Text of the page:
NOAA announces new national policy for America’s saltwater recreational anglers

Today at the annual Progressive Insurance Miami Boat Show, NOAA Fisheries Administrator Eileen Sobeck announced a new national policy to better serve America’s 11 million recreational saltwater anglers and the companies and communities that rely on them. The National Marine Manufacturing Association (NMMA), which runs the boat show, hosted today’s briefing for media and constituents.

Recreational fishing is an important national pastime that supports 381,000 jobs and generates in $58 billion in annual sales impacts, according to a NOAA 2012 report. NMMA reports recreational boating is a $36.8 billion industry and creates more than 338,526 marine industry jobs, supporting 34,833 businesses.

The policy – crafted with input from recreational fishing and boating communities, conservation organizations and managers across the nation – reflects anglers’ voices on a number of existing and emerging concerns, including public access, resource stewardship, regulatory education, science innovation and better lines of communication between state and federal rule makers with the community.

“With many of the nation’s fish populations recovering strongly, fuel prices dropping and the economy rebounding, we anticipate 2015 will be a busy and exciting year for recreational fishermen,” said Sobeck. “With this policy in place, the stage is set for NOAA and the recreational fishing community to work more closely than ever before to address the priorities of anglers while working to ensure these resources are sustainable for the enjoyment of future generations.”

Johnny Morris, founder of Bass Pro Shops, and Scott Deal, president of Maverick Boats, were instrumental in calling for this national policy through their non-governmental Morris-Deal Commission report, A Vision for Managing America's Saltwater Recreational Fisheries.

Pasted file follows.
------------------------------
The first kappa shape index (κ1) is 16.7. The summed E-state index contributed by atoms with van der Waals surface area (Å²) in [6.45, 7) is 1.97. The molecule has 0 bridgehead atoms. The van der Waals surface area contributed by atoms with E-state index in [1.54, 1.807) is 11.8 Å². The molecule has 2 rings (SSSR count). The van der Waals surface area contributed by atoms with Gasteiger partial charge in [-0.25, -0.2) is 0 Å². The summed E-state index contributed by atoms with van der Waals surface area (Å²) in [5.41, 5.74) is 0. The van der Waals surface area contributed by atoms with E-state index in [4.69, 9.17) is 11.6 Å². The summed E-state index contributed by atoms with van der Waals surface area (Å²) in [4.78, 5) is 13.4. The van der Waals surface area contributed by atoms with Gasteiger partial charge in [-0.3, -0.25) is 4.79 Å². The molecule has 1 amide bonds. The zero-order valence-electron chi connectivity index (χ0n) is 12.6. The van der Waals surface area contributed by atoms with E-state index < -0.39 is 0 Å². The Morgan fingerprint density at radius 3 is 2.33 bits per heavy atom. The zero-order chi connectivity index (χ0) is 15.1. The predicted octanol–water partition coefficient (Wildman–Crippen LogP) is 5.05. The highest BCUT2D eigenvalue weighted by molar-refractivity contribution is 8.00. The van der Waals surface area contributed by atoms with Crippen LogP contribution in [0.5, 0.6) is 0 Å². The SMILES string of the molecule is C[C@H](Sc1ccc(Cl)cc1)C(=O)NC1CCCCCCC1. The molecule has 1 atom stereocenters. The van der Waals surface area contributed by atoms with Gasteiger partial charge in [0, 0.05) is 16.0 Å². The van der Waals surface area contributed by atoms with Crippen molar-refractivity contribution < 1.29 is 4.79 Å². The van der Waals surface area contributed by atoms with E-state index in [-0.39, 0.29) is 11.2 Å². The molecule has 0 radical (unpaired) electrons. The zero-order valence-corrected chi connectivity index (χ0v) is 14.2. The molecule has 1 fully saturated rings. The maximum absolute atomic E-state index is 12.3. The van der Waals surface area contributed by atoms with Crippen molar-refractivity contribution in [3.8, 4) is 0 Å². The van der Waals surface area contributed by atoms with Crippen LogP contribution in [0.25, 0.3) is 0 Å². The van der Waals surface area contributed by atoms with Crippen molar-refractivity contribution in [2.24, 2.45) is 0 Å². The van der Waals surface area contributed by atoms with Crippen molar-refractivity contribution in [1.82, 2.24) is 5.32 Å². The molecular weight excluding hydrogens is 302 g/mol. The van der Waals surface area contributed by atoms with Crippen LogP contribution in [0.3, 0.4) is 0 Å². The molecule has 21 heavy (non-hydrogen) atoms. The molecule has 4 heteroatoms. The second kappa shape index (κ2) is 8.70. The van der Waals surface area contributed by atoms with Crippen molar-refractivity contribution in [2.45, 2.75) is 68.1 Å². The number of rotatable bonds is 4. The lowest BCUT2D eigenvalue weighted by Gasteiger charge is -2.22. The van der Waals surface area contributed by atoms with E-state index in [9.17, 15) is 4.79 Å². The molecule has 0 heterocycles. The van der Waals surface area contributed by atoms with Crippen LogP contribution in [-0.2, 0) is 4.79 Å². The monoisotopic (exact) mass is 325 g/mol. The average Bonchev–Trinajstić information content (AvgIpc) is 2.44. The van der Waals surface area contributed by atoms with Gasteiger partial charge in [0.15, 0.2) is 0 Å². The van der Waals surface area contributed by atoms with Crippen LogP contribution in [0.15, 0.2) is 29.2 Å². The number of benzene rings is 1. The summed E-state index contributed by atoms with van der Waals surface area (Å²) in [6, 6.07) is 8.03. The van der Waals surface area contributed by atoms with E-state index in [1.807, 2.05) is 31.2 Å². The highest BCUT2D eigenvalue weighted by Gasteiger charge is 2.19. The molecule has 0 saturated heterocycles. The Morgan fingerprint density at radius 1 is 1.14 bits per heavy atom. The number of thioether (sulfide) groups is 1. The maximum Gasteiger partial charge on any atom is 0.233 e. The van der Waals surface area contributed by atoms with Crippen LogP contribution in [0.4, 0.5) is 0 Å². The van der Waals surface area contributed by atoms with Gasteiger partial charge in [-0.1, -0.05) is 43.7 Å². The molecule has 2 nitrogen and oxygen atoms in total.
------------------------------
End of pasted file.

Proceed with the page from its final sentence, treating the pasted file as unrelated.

Recreational fishermen’s input directly helped to formulate the policy’s goals, which include:

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  1. Supporting and maintaining sustainable saltwater recreational fisheries resources, including marine and estuarine habitats;
  2. Promoting saltwater recreational fishing for the social, cultural and economic benefit of the nation; and
  3. Enabling enduring participation in, and enjoyment of, saltwater recreational fisheries through science-based conservation and management.

An implementation plan will be released within 60 days of today’s release, with regional implementation plans to follow in the coming months. To view the policy, visit http://www.nmfs.noaa.gov/sfa/management/recreational/policy/index.html.

The National Marine Manufacturers Association (NMMA) is the leading association representing the recreational boating industry in North America. NMMA member companies produce more than 80 percent of the boats, engines, trailers, accessories and gear used by boaters and anglers throughout the U.S. and Canada. The association is dedicated to industry growth through programs in public policy advocacy, market statistics and research, product quality assurance and promotion of the boating lifestyle. For more information, visit NMMA.org.

NOAA's mission is to understand and predict changes in the Earth's environment, from the depths of the ocean to the surface of the sun, and to conserve and manage our coastal and marine resources. Join us on Twitter, Facebook, Instagram and our other social media channels.

On the Web:

National Saltwater Recreational Fisheries Policy, February 2015:

http://www.nmfs.noaa.gov/sfa/management/recreational/policy/index.html

A Vision for Managing America's Saltwater Recreational Fisheries, February 2014:

http://asafishing.org/uploads/Marine_Visioning_Report_January_2014.pdf

One comment

  1. I think we should start putting signs up at all fresh water and saltwater landings that ask people to put out their cigs, cigars but not throw them in the water we all know how toxic these butts are. On the large fishing boats put them out in the bait receiver drop them in the trash. It would not cost each landing that much to post these signs and also post on all charter boats ocean and fresh water. I have seen some people do this and I thank them for not throwing them in the water. Just a thought from an old surfer and fisherman.

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